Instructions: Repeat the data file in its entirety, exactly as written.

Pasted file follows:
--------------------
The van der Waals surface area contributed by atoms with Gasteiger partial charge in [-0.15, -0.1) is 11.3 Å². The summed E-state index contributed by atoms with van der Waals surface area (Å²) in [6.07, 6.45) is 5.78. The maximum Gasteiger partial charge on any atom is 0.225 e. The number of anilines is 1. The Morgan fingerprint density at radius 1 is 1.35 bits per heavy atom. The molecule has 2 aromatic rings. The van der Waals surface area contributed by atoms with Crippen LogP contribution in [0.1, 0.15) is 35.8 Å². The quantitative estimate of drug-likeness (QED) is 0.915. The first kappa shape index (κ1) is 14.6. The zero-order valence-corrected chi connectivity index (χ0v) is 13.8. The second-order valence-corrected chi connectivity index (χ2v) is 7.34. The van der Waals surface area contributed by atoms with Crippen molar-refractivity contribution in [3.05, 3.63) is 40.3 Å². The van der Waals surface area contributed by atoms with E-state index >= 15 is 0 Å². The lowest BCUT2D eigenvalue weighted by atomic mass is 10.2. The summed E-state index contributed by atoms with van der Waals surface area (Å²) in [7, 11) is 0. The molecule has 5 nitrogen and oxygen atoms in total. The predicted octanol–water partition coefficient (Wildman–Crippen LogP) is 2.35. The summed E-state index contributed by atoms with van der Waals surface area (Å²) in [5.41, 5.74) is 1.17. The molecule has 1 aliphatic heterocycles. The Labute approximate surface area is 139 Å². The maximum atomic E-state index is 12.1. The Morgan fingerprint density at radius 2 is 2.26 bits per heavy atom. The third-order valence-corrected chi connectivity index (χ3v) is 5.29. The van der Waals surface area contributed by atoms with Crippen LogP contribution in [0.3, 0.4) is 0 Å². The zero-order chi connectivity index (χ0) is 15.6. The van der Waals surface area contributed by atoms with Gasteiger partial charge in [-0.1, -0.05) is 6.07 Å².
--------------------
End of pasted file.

The van der Waals surface area contributed by atoms with Gasteiger partial charge in [-0.15, -0.1) is 11.3 Å². The summed E-state index contributed by atoms with van der Waals surface area (Å²) in [6.07, 6.45) is 5.78. The maximum Gasteiger partial charge on any atom is 0.225 e. The number of anilines is 1. The Morgan fingerprint density at radius 1 is 1.35 bits per heavy atom. The molecule has 2 aromatic rings. The van der Waals surface area contributed by atoms with Crippen LogP contribution in [0.1, 0.15) is 35.8 Å². The quantitative estimate of drug-likeness (QED) is 0.915. The first kappa shape index (κ1) is 14.6. The zero-order valence-corrected chi connectivity index (χ0v) is 13.8. The second-order valence-corrected chi connectivity index (χ2v) is 7.34. The van der Waals surface area contributed by atoms with Crippen molar-refractivity contribution in [3.05, 3.63) is 40.3 Å². The van der Waals surface area contributed by atoms with E-state index >= 15 is 0 Å². The lowest BCUT2D eigenvalue weighted by atomic mass is 10.2. The summed E-state index contributed by atoms with van der Waals surface area (Å²) in [7, 11) is 0. The molecule has 5 nitrogen and oxygen atoms in total. The predicted octanol–water partition coefficient (Wildman–Crippen LogP) is 2.35. The summed E-state index contributed by atoms with van der Waals surface area (Å²) in [5.41, 5.74) is 1.17. The molecule has 1 aliphatic heterocycles. The Labute approximate surface area is 139 Å². The maximum atomic E-state index is 12.1. The Morgan fingerprint density at radius 2 is 2.26 bits per heavy atom. The third-order valence-corrected chi connectivity index (χ3v) is 5.29. The van der Waals surface area contributed by atoms with Crippen LogP contribution in [0.3, 0.4) is 0 Å². The zero-order chi connectivity index (χ0) is 15.6. The van der Waals surface area contributed by atoms with Gasteiger partial charge in [-0.1, -0.05) is 6.07 Å².